Proudly flying the flag.

We pushed off and headed noisily into the marine equivalent of a six-lane highway, our clattering diesel engine emitting an impressive plume of black, greasy smoke.

There were boats everywhere but within a few minutes of leaving the bustling quayside we had joined an informal flotilla, motoring purposefully for the harbor’s exit and along the edge of a sparsely inhabited coastline.

The trawlers headed out to the open sea while the smaller boats, often consisting of no more than a rudimentary cabin set in the stern of a small leaky hull, were heading home to the shelter of the numerous sandy coves that punctuated the coastline. We eventually spotted our destination, a larger bay with a beautiful beach, wooded hills and an impressive array of boats swinging on their moorings. In minutes, our skipper had dropped anchor in about five feet of water, but still several meters off the shore.  All along the beach lay what I thought were upturned fish baskets drying in the sun. Into the water went our skipper.  He waded ashore, grabbed one of the baskets and hauled it back to the boat by its short hawser. It was, in fact, a coracle – or, at least, the Vietnamese version, thúng chai.  This circular waterproof lightweight basket is made of palm leaves and bamboo, can be maneuvered with one oar in a sculling motion and will tip you out in a second, unless you know what you’re doing.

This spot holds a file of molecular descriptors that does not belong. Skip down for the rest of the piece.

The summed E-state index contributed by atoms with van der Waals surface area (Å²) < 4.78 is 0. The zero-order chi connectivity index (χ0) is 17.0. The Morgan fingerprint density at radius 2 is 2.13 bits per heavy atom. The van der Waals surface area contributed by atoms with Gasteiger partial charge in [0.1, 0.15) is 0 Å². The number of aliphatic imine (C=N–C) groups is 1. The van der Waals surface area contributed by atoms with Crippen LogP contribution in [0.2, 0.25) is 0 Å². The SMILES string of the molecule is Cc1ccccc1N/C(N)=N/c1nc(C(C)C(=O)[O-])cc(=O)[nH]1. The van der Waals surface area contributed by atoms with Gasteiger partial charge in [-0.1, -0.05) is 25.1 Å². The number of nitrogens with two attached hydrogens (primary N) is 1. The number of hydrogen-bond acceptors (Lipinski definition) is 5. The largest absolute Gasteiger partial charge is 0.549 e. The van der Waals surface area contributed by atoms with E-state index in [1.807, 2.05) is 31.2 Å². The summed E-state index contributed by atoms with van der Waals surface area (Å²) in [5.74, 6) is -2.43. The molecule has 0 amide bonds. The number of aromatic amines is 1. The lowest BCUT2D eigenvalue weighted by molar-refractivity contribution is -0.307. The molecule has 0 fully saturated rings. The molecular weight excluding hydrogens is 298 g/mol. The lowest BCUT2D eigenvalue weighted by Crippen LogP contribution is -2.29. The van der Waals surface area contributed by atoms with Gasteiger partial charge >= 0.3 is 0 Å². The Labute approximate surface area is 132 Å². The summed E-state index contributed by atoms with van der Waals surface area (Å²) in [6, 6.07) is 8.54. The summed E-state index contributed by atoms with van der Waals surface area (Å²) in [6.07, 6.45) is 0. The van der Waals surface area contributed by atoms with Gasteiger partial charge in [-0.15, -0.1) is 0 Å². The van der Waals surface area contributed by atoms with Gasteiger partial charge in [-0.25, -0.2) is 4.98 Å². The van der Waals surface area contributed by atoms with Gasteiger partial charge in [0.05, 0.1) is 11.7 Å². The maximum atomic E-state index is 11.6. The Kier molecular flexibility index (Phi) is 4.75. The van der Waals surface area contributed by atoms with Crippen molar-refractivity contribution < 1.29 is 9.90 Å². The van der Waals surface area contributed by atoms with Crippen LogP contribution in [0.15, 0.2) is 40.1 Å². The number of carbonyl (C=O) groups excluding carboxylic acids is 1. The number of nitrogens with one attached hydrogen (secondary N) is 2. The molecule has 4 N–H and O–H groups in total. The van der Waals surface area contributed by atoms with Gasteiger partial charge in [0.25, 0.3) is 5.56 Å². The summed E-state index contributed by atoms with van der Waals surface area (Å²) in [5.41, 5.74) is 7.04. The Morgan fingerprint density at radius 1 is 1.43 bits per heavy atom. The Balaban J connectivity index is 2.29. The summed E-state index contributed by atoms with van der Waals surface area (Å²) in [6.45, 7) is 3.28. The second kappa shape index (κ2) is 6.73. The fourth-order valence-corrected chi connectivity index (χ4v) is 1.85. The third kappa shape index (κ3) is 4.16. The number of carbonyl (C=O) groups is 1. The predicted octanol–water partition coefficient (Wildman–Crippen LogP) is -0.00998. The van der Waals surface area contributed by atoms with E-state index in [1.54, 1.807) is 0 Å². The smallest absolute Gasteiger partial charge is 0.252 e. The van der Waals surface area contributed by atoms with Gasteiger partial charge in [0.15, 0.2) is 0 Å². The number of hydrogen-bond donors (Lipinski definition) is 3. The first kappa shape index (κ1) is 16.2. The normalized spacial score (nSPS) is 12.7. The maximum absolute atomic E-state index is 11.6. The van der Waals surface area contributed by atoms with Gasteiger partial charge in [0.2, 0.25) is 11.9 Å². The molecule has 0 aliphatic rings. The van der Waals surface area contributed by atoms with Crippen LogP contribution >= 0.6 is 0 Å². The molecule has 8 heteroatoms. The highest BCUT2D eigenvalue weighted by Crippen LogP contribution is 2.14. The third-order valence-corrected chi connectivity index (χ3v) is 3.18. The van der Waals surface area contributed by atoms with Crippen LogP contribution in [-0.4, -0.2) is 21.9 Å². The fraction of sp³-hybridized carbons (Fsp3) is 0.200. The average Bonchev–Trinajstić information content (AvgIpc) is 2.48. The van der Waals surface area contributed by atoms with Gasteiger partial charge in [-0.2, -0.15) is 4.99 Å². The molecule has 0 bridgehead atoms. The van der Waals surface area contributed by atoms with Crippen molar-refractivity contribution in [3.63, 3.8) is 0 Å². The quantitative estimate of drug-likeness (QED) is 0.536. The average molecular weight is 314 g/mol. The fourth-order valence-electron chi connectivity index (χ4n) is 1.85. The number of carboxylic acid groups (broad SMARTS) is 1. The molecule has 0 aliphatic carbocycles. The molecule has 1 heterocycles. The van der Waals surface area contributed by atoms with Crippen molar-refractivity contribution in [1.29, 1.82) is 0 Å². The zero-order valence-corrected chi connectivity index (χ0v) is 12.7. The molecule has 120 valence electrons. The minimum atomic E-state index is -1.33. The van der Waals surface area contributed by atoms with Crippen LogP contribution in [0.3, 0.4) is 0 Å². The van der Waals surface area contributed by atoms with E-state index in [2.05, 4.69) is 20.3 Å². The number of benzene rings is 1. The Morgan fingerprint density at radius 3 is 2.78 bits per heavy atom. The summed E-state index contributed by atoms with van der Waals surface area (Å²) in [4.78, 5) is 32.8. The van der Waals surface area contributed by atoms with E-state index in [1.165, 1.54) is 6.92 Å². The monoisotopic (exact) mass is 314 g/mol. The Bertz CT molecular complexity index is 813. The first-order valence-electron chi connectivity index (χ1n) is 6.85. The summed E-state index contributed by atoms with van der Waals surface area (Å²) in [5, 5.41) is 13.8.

Philip, our Skipper and the 'coracle'.